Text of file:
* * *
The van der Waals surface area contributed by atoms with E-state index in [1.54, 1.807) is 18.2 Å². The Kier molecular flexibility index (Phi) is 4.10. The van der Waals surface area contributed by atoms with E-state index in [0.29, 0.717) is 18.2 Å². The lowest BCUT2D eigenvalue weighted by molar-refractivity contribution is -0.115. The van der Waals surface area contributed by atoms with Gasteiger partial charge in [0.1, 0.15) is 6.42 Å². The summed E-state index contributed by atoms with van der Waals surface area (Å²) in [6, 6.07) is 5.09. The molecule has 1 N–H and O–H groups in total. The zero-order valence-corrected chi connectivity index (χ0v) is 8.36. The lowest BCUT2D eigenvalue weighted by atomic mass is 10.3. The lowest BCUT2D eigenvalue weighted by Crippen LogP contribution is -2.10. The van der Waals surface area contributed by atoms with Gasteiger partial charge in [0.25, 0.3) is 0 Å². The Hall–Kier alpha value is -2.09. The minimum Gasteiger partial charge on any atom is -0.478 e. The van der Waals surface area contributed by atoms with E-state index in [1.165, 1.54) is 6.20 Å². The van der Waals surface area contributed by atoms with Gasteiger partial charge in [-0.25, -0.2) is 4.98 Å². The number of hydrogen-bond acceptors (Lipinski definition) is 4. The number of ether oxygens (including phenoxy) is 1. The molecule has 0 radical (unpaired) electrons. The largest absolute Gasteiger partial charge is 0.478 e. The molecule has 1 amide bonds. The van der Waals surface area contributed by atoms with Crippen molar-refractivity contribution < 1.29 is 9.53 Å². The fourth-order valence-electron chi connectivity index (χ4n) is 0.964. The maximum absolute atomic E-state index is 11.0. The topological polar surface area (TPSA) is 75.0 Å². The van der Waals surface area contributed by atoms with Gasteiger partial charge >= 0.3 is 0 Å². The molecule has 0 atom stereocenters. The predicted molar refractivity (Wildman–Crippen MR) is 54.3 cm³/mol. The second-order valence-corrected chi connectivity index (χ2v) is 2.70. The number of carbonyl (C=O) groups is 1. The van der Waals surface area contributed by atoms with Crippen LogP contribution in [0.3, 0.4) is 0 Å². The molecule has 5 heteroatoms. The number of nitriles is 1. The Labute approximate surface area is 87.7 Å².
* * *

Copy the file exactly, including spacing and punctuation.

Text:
The van der Waals surface area contributed by atoms with E-state index in [1.54, 1.807) is 18.2 Å². The Kier molecular flexibility index (Phi) is 4.10. The van der Waals surface area contributed by atoms with E-state index in [0.29, 0.717) is 18.2 Å². The lowest BCUT2D eigenvalue weighted by molar-refractivity contribution is -0.115. The van der Waals surface area contributed by atoms with Gasteiger partial charge in [0.1, 0.15) is 6.42 Å². The summed E-state index contributed by atoms with van der Waals surface area (Å²) in [6, 6.07) is 5.09. The molecule has 1 N–H and O–H groups in total. The zero-order valence-corrected chi connectivity index (χ0v) is 8.36. The lowest BCUT2D eigenvalue weighted by atomic mass is 10.3. The lowest BCUT2D eigenvalue weighted by Crippen LogP contribution is -2.10. The van der Waals surface area contributed by atoms with Gasteiger partial charge in [0.25, 0.3) is 0 Å². The Hall–Kier alpha value is -2.09. The minimum Gasteiger partial charge on any atom is -0.478 e. The van der Waals surface area contributed by atoms with E-state index in [1.165, 1.54) is 6.20 Å². The van der Waals surface area contributed by atoms with Gasteiger partial charge in [-0.25, -0.2) is 4.98 Å². The number of hydrogen-bond acceptors (Lipinski definition) is 4. The number of ether oxygens (including phenoxy) is 1. The molecule has 0 radical (unpaired) electrons. The largest absolute Gasteiger partial charge is 0.478 e. The molecule has 1 amide bonds. The van der Waals surface area contributed by atoms with Crippen molar-refractivity contribution < 1.29 is 9.53 Å². The fourth-order valence-electron chi connectivity index (χ4n) is 0.964. The maximum absolute atomic E-state index is 11.0. The topological polar surface area (TPSA) is 75.0 Å². The van der Waals surface area contributed by atoms with Gasteiger partial charge >= 0.3 is 0 Å². The molecule has 0 atom stereocenters. The predicted molar refractivity (Wildman–Crippen MR) is 54.3 cm³/mol. The second-order valence-corrected chi connectivity index (χ2v) is 2.70. The number of carbonyl (C=O) groups is 1. The van der Waals surface area contributed by atoms with Crippen LogP contribution in [0.3, 0.4) is 0 Å². The molecule has 5 heteroatoms. The number of nitriles is 1. The Labute approximate surface area is 87.7 Å².